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Seminar II: Futures of South and Southeast Asia


Admission requirements

Successful completion of at least 45 EC from the first year of the bachelor's programme in South and Southeast Asian Studies, including Seminar I: Classical Cultures of South and Southeast Asia. If you do not meet this requirement but would still like to take the course, please mail both the course coordinator (David Henley) and the BASSEAS Coordinator of Studies (Gerhard Jan Nauta), explaining the reasons for your interest.


This seminar deals with past and present perceptions of the future in South and Southeast Asia, and with the roles played by those perceptions in shaping actual courses of events. It explores how imagined futures - political, social, cultural, technological - are shaped both by visions from the past, and by projections based on trends, achievements, problems and dangers in the present. Students will be exposed to relevant secondary literature from various disciplines, including history and anthropology. Primary sources examined will include ethnographic videos as well as written calendars, predictions, plans and manifestos. There are three related themes: (1) perceptions of time (calendrical systems, cyclic, linear and other models of historical change); (2) predictions and plans (augury, horoscopy, supernatural technologies for influencing the future, political programmes, development planning); and (3) counterfactual histories ('What if?'questions, turning points, path dependency, chance and predetermination).

The format of this combined second/third year course is inclusive and participatory, featuring student presentations and debate as well as guest lectures on current news topics by specialists in particular areas. The majority of the seminars in the series are structured around interpretations and discussions of specific primary sources, including presentations by second-year students. Other seminars take as their starting points presentations of ongoing dissertation research by third year students.

Course objectives

  • to stimulate students to expand and apply their knowledge of South and Southeast Asia, past and present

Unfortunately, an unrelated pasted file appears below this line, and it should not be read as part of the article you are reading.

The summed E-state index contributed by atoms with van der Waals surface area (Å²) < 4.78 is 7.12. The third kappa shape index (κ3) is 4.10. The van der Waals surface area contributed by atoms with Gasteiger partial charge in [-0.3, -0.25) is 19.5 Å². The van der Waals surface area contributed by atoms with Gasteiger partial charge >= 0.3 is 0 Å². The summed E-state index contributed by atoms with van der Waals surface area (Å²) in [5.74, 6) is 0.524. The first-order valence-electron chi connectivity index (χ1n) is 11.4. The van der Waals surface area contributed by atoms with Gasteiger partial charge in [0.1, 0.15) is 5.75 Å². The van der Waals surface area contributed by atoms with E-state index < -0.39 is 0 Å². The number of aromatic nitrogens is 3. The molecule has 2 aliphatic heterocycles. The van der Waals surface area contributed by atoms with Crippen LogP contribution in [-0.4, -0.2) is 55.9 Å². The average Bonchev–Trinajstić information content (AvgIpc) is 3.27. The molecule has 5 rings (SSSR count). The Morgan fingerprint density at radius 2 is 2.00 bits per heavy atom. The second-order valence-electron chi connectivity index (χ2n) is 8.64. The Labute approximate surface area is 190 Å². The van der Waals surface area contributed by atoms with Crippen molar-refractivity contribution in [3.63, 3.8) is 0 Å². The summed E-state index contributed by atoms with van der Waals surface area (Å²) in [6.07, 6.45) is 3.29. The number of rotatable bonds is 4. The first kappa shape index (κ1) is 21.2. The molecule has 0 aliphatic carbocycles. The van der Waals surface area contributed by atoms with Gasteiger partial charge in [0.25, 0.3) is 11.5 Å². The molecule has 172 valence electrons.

• to give students instruction and experience in analysing primary sources

  • to improve students' ability to review secondary literature in a comprehensive and critical way

  • to improve students' ability to present and contest arguments

  • to encourage students to relativize culturally and historically specific assumptions, and to use their imaginations

  • to meet the need for a regular gathering of, and discussion among, all students of the South and Southeast Asian Studies programme at a stage when most other components are optional and specialized

  • to allow second year students to benefit directly from the knowledge and experience of the third year cohort, particularly in the area of BA thesis research and writing


The timetable is available on the Student website under Education information, Schedules

Mode of instruction

Twelve seminars including short lectures, student presentations, and participatory discussions.

Attendance is compulsory. If you are not able to attend a seminar, please inform both of the instructors in advance. Being absent without notification can result in a lower grade or exclusion from the final exam.

Assessment method

  • web postings: 10%

  • oral presentation: 10%

  • general participation: 10%

  • mid-term assignment: 30%

  • final examination: 40%

In order to pass the course, students must obtain an overall mark of 5.50 (= 6) or higher. A resit of the final examination (40%) is possible.
How and when an exam review will take place will be disclosed together with the publication of the exam results at the latest. If a student requests a review within 30 days after publication of the exam results, an exam review will have to be organized.

Reading list

To be specified in the course syllabus.


Enrolment through uSis is mandatory.
General information about uSis is available on the website

Registration Studeren à la carte and Contractonderwijs

Not applicable.


Prof.dr. David Henley

Dr. Sanjukta Sunderason